APHA identifies new TB breakdown herds where the APHA veterinary investigation concludes that the most likely TB transmission route was contact with infected cattle and where biosecurity controls are in place to prevent further spread of disease from this source.

This includes TB breakdowns where the most likely source of infection is identified as purchased cattle, contact with contiguous cattle or residual cattle infection from a previous TB breakdown.

Criterion 2

New TB breakdown herds in badger control areas that have completed at least two annual rounds of effective badger population control are selected by APHA. Such herds become eligible for mandatory gamma testing from January 1 following the official announcement that completion of two or more annual rounds of effective badger population control licensed by Natural England have been completed in a specific area. Those announcements normally take place in December and are published on GOV.UK

Criterion 3

APHA identifies TB breakdown herds that remain under restrictions despite repeat skin testing.  In selecting which of these herds to test, APHA uses specific criteria such as the severity and duration of the breakdown and results of skin tests and post mortem/culture.  These TB breakdowns are selected on a case by case basis with assessment by an APHA vet.

It is important to note that discretionary gamma testing in the HRA is already applied by APHA in certain situations, for example in extensive TB breakdowns with high numbers of reactors.  This option is still available to APHA vets managing TB breakdowns that do not fulfil any of the three criteria detailed here.

Benefits

By applying the gamma test alongside the skin test in certain TB breakdown herds in the HRA, we expect to:

  • Maximise the probability of detecting all infected animals in the herd. When used in isolation, the skin and gamma tests do not always identify every infected animal in a herd. The two tests identify different ‘sub populations’ of infected animals; for example the gamma test can identify infected animals at an earlier stage of infection, as well as infected animals that do not respond to the skin test. Hence using both tests together increases the probability of detecting all infected animals in the herd.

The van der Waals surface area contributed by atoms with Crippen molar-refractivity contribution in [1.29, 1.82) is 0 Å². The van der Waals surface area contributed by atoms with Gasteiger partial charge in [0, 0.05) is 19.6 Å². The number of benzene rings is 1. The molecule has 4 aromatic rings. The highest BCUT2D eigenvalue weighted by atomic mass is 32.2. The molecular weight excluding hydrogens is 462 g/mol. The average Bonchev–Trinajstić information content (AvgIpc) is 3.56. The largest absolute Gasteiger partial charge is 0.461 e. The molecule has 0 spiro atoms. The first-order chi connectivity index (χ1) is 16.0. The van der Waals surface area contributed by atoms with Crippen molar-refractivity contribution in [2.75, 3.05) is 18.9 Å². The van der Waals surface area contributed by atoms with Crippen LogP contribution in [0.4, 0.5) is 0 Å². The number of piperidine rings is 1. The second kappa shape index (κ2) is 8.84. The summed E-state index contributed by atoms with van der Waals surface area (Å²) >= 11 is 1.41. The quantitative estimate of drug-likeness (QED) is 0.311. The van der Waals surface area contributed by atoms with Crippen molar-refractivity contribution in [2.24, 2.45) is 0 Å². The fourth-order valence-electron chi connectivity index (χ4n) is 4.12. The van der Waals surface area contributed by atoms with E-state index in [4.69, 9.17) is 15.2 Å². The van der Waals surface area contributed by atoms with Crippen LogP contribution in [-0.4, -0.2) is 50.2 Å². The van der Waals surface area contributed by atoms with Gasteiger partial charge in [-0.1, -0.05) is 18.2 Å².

• Shorten the duration of TB breakdowns as infected cattle will be identified more quickly. Consequently, it is expected that the policy will help to lower the disease prevalence (i.e. the proportion of all registered herds affected by TB restrictions at any given time) and reduce the overall cost of breakdowns.
  • Reduce the likelihood of residual cattle infection in herds that regain Officially TB Free (OTF) status and hence lower the rate of recurrent TB breakdowns. The risk of spreading TB to other herds via movements of infected cattle and to local wildlife following successful badger control operations will also be reduced

The adoption of more sensitive TB testing regimes for infected cattle herds in badger culling areas will help maximise the expected disease control benefits derived from badger population control.

To maximise these potential benefits APHA deploys the gamma test in eligible TB breakdown herds at the earliest practical opportunity.

Q&A

What is the policy?

Mandatory gamma blood testing is applied to supplement the skin test and help resolve TB breakdowns with lesion and/or culture positive animals in the HRA where any of the following three criteria are met:

    • Criterion 1: The APHA veterinary investigation concludes that the most likely bTB transmission route for the affected herd was contact with infected cattle (e.g. via cattle movements, residual cattle infection from a previous breakdown, or contact with a contiguous infected herd) and measures are in place to prevent further spread of the disease from this source
  • Criterion 2: The infected herd is located in one of the areas where at least two annual rounds of effective licensed badger population control have been completed
  • Criterion 3: There is clear evidence that repeat skin testing of the herd has failed to resolve a bTB incident

Why was this control measure introduced?

This control measure was introduced as part of the Government’s comprehensive 25-year strategy for eradicating bovine TB in England, alongside measures to address the disease risk posed by infected badgers. This measure enhances the sensitivity of testing in TB breakdown herds in the HRA, thereby shortening the duration of breakdowns and reducing the rate of recurrence due to leaving undetected residual infection in herds.  The use of more sensitive TB testing regimes for infected cattle herds in badger culling areas will help maximise the expected disease control benefits derived from badger population control.